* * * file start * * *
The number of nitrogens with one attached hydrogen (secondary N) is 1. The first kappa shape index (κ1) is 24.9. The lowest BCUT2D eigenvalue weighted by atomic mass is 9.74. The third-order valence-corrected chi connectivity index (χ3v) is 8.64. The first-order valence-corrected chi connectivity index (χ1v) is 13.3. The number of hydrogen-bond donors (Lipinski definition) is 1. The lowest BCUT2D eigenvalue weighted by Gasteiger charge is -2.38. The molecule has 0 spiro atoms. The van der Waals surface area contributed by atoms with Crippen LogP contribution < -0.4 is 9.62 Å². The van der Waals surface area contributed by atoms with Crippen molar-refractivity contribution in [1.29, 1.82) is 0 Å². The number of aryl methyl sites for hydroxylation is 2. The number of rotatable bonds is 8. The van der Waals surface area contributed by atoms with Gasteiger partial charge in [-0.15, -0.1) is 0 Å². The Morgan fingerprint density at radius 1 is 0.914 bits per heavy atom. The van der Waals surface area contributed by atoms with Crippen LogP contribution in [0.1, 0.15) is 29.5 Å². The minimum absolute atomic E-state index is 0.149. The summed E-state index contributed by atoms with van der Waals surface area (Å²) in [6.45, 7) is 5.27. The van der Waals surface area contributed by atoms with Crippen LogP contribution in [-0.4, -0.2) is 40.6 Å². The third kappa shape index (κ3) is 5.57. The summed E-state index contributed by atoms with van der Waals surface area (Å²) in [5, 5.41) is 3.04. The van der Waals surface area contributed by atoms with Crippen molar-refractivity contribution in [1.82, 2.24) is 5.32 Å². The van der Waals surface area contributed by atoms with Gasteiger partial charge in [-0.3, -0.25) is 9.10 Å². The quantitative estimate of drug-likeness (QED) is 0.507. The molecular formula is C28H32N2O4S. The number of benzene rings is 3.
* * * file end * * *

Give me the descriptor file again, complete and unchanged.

The number of nitrogens with one attached hydrogen (secondary N) is 1. The first kappa shape index (κ1) is 24.9. The lowest BCUT2D eigenvalue weighted by atomic mass is 9.74. The third-order valence-corrected chi connectivity index (χ3v) is 8.64. The first-order valence-corrected chi connectivity index (χ1v) is 13.3. The number of hydrogen-bond donors (Lipinski definition) is 1. The lowest BCUT2D eigenvalue weighted by Gasteiger charge is -2.38. The molecule has 0 spiro atoms. The van der Waals surface area contributed by atoms with Crippen LogP contribution < -0.4 is 9.62 Å². The van der Waals surface area contributed by atoms with Crippen molar-refractivity contribution in [1.29, 1.82) is 0 Å². The number of aryl methyl sites for hydroxylation is 2. The number of rotatable bonds is 8. The van der Waals surface area contributed by atoms with Gasteiger partial charge in [-0.15, -0.1) is 0 Å². The Morgan fingerprint density at radius 1 is 0.914 bits per heavy atom. The van der Waals surface area contributed by atoms with Crippen LogP contribution in [0.1, 0.15) is 29.5 Å². The minimum absolute atomic E-state index is 0.149. The summed E-state index contributed by atoms with van der Waals surface area (Å²) in [6.45, 7) is 5.27. The van der Waals surface area contributed by atoms with Crippen LogP contribution in [-0.4, -0.2) is 40.6 Å². The third kappa shape index (κ3) is 5.57. The summed E-state index contributed by atoms with van der Waals surface area (Å²) in [5, 5.41) is 3.04. The van der Waals surface area contributed by atoms with Crippen molar-refractivity contribution in [1.82, 2.24) is 5.32 Å². The van der Waals surface area contributed by atoms with Gasteiger partial charge in [-0.3, -0.25) is 9.10 Å². The quantitative estimate of drug-likeness (QED) is 0.507. The molecular formula is C28H32N2O4S. The number of benzene rings is 3.